Tag Archive | "Where Y’At"

Two Cajun Food Trucks in Transition

Want to buy a food truck?

Pieter Sypesteyn of Where Y'At

Pieter Sypesteyn of Where Y’At

A couple of the Cajun trucks currently feeding the San Antonio area are for sale.

Pieter Sypesteyn is selling his current Where Y’At truck, but not his business. He has announced that he’s getting a new truck. He still plans to sell his New Orleans-inspired creations, including his oh-so-sweet beignets and, come spring, crawfish.

He posted the following on Facebook: “Where Yat Food Truck is FOR SALE!!! Don’t worry, I’m not selling the business, just the truck. If you are interested in opening a food truck of your own, this is the opportunity of a lifetime. Financing is available on this custom truck built by Texas’ best food truck builders, Cruising Kitchens. They can tailor it to fit your specifications. The truck is up for sale or lease, and is ready to work. Please call, text, or email for more details. Thanks. Pieter. 210-420-0090.”

Fat Bellies is the other Cajun truck that’s for sale. A Facebook posting on Tuesday said the truck was for sale and the business was closing, but the truck’s Facebook page had disappeared on Wednesday. If it’s true, Earl Styles, we’ll miss your cooking.


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Two Ways of Reaching Out to the Folks in West, Texas

A sign in Where Y'At.

A sign in Where Y’At.

The tragedy of what occurred in West, Texas, when a fertilizer plant there exploded on April 17, continues to unfold. And it continues to affect people from across the state, who are looking for ways to reach out and help.

Several eateries in San Antonio are doing their part by raising money, proving once again that restaurateurs in this city are willing to do what they can.

One is Pieter Sypesteyn of the Where Y’At food truck in the Alamo Street Eat Bar, 609 S. Alamo St. He’s donating any tips to the West Texas relief effort, according to a photo he posted on Facebook.

Plus, on Monday, the folks at Texas Roadhouse are donating 10 percent of their entire food sales to two relief funds. Dinner hours are from 4 to 10 p.m.

The two funds are the West, Texas, Victim Relief Fund and the West, Texas, Firefighters and EMS Fallen Hero Fund.

West TexasTexas Roadhouse has three San Antonio locations: 2893 Cinema Ridge, (210) 521-2988; 16915 San Pedro Ave., (210) 495-7427; and 13830 N. I-35, Live Oak, (210) 967-4998.

If you know of any other fundraisers for the folks in West, email or


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H-E-B Rounds Up Some Food and Fun, All in the Name of Charity

Where Y’at serves up New Orleans barbecue shrimp.

Shoppers in the area of Loop 1604 and Blanco Road know the H-E-B Plus there as a dependable source of great food to cook with. On Saturday, the store proved it once again, only this time the food was free and it was ready to eat.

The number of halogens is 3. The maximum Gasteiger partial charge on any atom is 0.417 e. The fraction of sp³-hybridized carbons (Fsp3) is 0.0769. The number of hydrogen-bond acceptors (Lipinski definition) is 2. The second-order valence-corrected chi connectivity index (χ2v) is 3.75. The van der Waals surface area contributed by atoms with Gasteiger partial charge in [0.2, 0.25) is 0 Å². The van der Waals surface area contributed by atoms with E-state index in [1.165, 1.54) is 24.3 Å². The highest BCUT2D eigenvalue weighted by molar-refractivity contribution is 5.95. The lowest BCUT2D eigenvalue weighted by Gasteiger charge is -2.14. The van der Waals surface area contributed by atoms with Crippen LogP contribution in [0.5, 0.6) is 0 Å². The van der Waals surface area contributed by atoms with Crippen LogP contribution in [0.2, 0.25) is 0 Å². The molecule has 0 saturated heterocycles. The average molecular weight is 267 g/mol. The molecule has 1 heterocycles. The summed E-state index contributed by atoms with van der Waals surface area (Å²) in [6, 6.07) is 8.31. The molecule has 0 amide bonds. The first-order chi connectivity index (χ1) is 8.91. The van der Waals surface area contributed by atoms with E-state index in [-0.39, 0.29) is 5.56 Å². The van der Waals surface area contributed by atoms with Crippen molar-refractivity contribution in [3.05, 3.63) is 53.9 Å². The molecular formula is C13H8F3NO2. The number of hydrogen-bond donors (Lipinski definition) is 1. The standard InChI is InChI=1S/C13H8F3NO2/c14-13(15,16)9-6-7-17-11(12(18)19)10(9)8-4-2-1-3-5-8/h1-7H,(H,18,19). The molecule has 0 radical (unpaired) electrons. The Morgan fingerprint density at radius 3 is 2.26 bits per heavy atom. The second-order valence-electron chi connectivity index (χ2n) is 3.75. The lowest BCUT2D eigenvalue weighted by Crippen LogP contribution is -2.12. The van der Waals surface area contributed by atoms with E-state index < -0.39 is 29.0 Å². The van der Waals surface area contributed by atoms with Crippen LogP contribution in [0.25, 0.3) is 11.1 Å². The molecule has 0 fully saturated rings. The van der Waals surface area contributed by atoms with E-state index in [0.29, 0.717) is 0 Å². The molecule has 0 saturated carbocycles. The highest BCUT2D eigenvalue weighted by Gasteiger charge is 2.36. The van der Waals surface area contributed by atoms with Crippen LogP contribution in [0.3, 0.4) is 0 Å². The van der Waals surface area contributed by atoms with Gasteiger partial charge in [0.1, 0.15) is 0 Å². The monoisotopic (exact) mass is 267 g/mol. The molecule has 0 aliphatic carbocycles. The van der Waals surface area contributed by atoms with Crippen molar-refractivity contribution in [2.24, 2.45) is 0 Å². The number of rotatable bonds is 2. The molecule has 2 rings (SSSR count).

Jason Dady serves up his nachos while his daughter, Tessa, watches. Saturday was her birthday.

The parking lot of the supermarket was the site of the first H-E-B Food Truck Face Off, and it brought four of the city’s mobile kitchens together for a friendly competition.

The competitors all had to use H-E-B products in their dishes, which were served up to hungry lines of people until their supply ran out.

The crowds enjoy the free food.

By the time the judges’ had finished their work, Pieter Sypesteyn of Where Y’At had taken first place for his New Orleans barbecue shrimp, made with Chimay ale and baguette, both included among H-E-B’s Primo Products.

His victory meant that Gordon Pictures, a Christian movie production ministry, would take home $10,000 from H-E-B. Sypesteyn also won the people’s choice award, which brought another $500 to the charity.

Jason Dady and his DUK Truck took second place with Not’Cho Dady, nachos made entirely with H-E-B Primo Products. His $5,000 prize will be going to Culinaria’s new educational center and community gardens.

Johnny Hernandez brought his True Flavors catering wagon out and made pulled pork tacos, which earned $2,500 for the Culinary Institute of America’s San Antonio campus.

Michael Anthony Romo and his MARS Mobile Kitchen also served up an heirloom tomato and watermelon gazpacho.

This is the first of H-E-B’s Face Offs. The reaction from the crowds should guarantee it won’t be the last.

Johnny Hernandez (center) and his team make pork tacos.

MARS Mobile Kitchen offers heirloom tomato and watermelon gazpacho.

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H-E-B, Food Trucks Team Up for Charity

Pieter Sypesteyn of Where Y’At

This Saturday morning, you can do your grocery shopping, have a snack or two, and help a local charity.

The parking lot in front of the H-E-B Plus at the corner of Loop 1604 and Blanco Road will be the setting of a Food Truck Face Off, featuring four mobile kitchens competing against each other. The fun starts at 10 a.m.

Each of the chefs will be using H-E-B products in their food. After their efforts are judged, the winner will be able to designate a charity to receive a donation.

The participants include Jason Dady’s DUK Truck, Johnny Hernandez’s True Flavors, Michael Anthony Romo’s MARS Mobile Kitchen and Pieter Sypesteyn’s Where Y’At.

The public can enjoy food from the trucks until noon.


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Dishing The Dish: Three Perspectives on Porky Heaven

Today, we introduce a new feature on SavorSA that will focus on some of great work that’s being done in restaurants around town. It’s called The Dish and it will shine a light on a culinary creation that’s worth singling out for praise. It could be something seasonal, a new sensation or an old favorite. The sole point is to make you aware of the savory treats in SA.

If you have any favorites you’d like to share, either post them below or email or

This initial effort features three pork-related dishes to wet your appetite. Each illustrates porcine perfection in a unique way.

Pig Face Wood-Fired Pie at Bin 555

Pig Face Wood-Fired Pie
Bin 555 at the Alley
555 W. Bitters Road
(210) 496-0555

Who can resist a pizza baked in a wood-fired oven that’s hot enough to scorch the bottom of the dough, giving it a slightly burnt taste that’s practically irresistible?